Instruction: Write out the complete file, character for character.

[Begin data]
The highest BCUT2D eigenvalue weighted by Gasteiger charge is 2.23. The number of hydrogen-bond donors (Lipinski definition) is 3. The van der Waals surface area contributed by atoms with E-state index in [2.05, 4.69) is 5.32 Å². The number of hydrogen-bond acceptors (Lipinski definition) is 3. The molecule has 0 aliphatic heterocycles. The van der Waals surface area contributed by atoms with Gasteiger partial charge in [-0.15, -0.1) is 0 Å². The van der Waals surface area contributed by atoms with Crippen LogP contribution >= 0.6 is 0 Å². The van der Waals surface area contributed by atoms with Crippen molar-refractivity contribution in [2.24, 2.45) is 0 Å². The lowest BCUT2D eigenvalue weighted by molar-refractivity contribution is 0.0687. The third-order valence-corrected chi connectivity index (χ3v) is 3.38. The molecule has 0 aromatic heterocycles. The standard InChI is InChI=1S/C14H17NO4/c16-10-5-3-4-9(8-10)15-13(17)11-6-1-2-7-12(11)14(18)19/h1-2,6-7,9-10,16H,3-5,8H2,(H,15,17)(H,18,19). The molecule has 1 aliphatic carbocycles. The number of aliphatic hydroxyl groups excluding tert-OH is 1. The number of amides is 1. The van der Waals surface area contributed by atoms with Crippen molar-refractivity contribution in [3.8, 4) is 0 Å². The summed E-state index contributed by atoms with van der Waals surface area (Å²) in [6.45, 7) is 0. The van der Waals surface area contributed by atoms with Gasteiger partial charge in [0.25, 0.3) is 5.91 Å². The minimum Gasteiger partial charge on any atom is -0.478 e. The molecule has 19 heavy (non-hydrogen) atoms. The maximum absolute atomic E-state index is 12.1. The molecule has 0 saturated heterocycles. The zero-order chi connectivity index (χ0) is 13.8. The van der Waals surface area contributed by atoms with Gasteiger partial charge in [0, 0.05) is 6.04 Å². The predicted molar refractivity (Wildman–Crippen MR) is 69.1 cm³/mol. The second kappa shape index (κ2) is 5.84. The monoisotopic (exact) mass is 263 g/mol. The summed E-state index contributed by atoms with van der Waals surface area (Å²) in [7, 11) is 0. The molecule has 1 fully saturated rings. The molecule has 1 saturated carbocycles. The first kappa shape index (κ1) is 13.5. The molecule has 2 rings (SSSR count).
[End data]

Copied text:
The highest BCUT2D eigenvalue weighted by Gasteiger charge is 2.23. The number of hydrogen-bond donors (Lipinski definition) is 3. The van der Waals surface area contributed by atoms with E-state index in [2.05, 4.69) is 5.32 Å². The number of hydrogen-bond acceptors (Lipinski definition) is 3. The molecule has 0 aliphatic heterocycles. The van der Waals surface area contributed by atoms with Gasteiger partial charge in [-0.15, -0.1) is 0 Å². The van der Waals surface area contributed by atoms with Crippen LogP contribution >= 0.6 is 0 Å². The van der Waals surface area contributed by atoms with Crippen molar-refractivity contribution in [2.24, 2.45) is 0 Å². The lowest BCUT2D eigenvalue weighted by molar-refractivity contribution is 0.0687. The third-order valence-corrected chi connectivity index (χ3v) is 3.38. The molecule has 0 aromatic heterocycles. The standard InChI is InChI=1S/C14H17NO4/c16-10-5-3-4-9(8-10)15-13(17)11-6-1-2-7-12(11)14(18)19/h1-2,6-7,9-10,16H,3-5,8H2,(H,15,17)(H,18,19). The molecule has 1 aliphatic carbocycles. The number of aliphatic hydroxyl groups excluding tert-OH is 1. The number of amides is 1. The van der Waals surface area contributed by atoms with Crippen molar-refractivity contribution in [3.8, 4) is 0 Å². The summed E-state index contributed by atoms with van der Waals surface area (Å²) in [6.45, 7) is 0. The van der Waals surface area contributed by atoms with Gasteiger partial charge in [0.25, 0.3) is 5.91 Å². The minimum Gasteiger partial charge on any atom is -0.478 e. The molecule has 19 heavy (non-hydrogen) atoms. The maximum absolute atomic E-state index is 12.1. The molecule has 0 saturated heterocycles. The zero-order chi connectivity index (χ0) is 13.8. The van der Waals surface area contributed by atoms with Gasteiger partial charge in [0, 0.05) is 6.04 Å². The predicted molar refractivity (Wildman–Crippen MR) is 69.1 cm³/mol. The second kappa shape index (κ2) is 5.84. The monoisotopic (exact) mass is 263 g/mol. The summed E-state index contributed by atoms with van der Waals surface area (Å²) in [7, 11) is 0. The molecule has 1 fully saturated rings. The molecule has 1 saturated carbocycles. The first kappa shape index (κ1) is 13.5. The molecule has 2 rings (SSSR count).